What does all that mean? Does even a lower round-off error exist? If it was so, should it be 0? But if we take $\epsilon = 0$ the inequality above does not yield correct results anymore! Knuth in fact says in his example for $\log_{10} 2$ that "the error in the value of the logarithm is guaranteed to be less than 0.00044", and this is true only if we take $\epsilon = 0.0005$, that is the upper bound.

Am I missing something, perhaps?


1 Answer 1


There may be two different error bounds because we could use rounding or truncation to get finite-digit representation. If we use rounding, we might have $\epsilon=\delta$ as you suggested. But in case of truncation we'll have $\delta>\epsilon=0$.

As for which is upper bound and which is lower, while formulating the solution, Knuth might have truncation in mind and implied that for given actual error $\sigma$ we have $x_0'=(1-\sigma)x_0$, which would be the case for $\sigma>0$ when truncating. In this case expanding the inequality we'd have $$-\epsilon\le\sigma\le\delta,$$

so that $\epsilon$ would reflect lower error bound and $\delta$ would correspond to upper bound. Although the solution is formulated with truncation in mind, it continues to work for rounding, where $\sigma$ could become negative.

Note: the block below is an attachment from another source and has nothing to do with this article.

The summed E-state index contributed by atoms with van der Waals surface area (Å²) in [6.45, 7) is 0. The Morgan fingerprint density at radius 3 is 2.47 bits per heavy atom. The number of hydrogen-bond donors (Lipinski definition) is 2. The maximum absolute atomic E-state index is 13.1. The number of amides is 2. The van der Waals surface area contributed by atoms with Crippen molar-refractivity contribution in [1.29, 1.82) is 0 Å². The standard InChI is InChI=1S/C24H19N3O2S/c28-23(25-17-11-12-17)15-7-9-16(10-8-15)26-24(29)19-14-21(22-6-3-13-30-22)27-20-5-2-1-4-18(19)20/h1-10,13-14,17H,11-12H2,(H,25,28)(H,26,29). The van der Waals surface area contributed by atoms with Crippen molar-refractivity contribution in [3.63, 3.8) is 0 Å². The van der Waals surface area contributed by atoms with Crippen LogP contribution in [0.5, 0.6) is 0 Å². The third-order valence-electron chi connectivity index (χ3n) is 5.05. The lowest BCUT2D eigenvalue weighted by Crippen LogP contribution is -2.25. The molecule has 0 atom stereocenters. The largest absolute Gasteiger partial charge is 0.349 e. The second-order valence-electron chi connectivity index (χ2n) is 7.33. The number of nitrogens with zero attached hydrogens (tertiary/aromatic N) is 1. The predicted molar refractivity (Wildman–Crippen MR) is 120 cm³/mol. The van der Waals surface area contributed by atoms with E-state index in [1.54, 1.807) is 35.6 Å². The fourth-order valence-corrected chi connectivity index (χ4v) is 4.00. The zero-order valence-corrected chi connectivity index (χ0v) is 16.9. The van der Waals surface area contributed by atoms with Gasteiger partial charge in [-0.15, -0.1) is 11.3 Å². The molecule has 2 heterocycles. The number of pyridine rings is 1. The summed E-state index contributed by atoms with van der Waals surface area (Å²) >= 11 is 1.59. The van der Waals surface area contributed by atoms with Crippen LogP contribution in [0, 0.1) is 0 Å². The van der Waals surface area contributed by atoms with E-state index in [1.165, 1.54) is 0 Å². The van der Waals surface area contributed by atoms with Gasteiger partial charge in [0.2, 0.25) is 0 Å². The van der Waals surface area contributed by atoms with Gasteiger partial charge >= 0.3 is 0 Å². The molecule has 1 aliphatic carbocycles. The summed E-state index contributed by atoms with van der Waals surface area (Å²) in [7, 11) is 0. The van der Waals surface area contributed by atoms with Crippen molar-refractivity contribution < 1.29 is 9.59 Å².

• $\begingroup$ Right, now I begin to understand; but what inequality did you "expand" to obtain $-\epsilon \leq \sigma \leq \delta$ ? $\endgroup$ Aug 10, 2014 at 13:12
  • $\begingroup$ The one in exercise: $x(1-\delta) \leq 10^n x_0' \leq x(1+\epsilon)$, taking relation between $x_0'$, $x$ and $x_0$ into account. $\endgroup$
    – Ruslan
    Aug 10, 2014 at 13:58
  • $\begingroup$ One moment, though. Considering whatever type of rounding (including truncation), the actual error $\sigma$ might be positive as well as negative, so we have in general $x_0' = (1+\sigma)x_0$, which substituted in the inequality as you did, yields $-\delta \leq \sigma \leq \epsilon$. Do you see anything wrong in this? I believe it's an almost natural thinking, without sticking on the configuration of one single type of rounding, as you did with truncation. Don't you think that perhaps $\delta$ would reflect the lower error bound, whereas $\epsilon$ would correspond to the upper bound? $\endgroup$ Aug 10, 2014 at 22:08
  • $\begingroup$ Yeah, it would be more natural to me, but nothing stops one from using the opposite quantity as the error. It's just a matter of choice. $\endgroup$
    – Ruslan
    Aug 11, 2014 at 4:14
  • $\begingroup$ You're right, even though you didn't make the things quite explicit in your answer: your "matter of choice" means that either $\delta$ or $\epsilon$ might represent the upper bound, or the lower, just depending on the type of rounding one is considering, that is on the sign of $\sigma$. As a matter of fact, the final inequality in the exercise would give incorrect results if you're working with truncation and consider $\delta$ as the lower error bound; if you instead work with "round up" (the opposite of truncation), $\sigma$ is always positive and this time $\delta$ is indeed the lower bound. $\endgroup$ Aug 11, 2014 at 9:19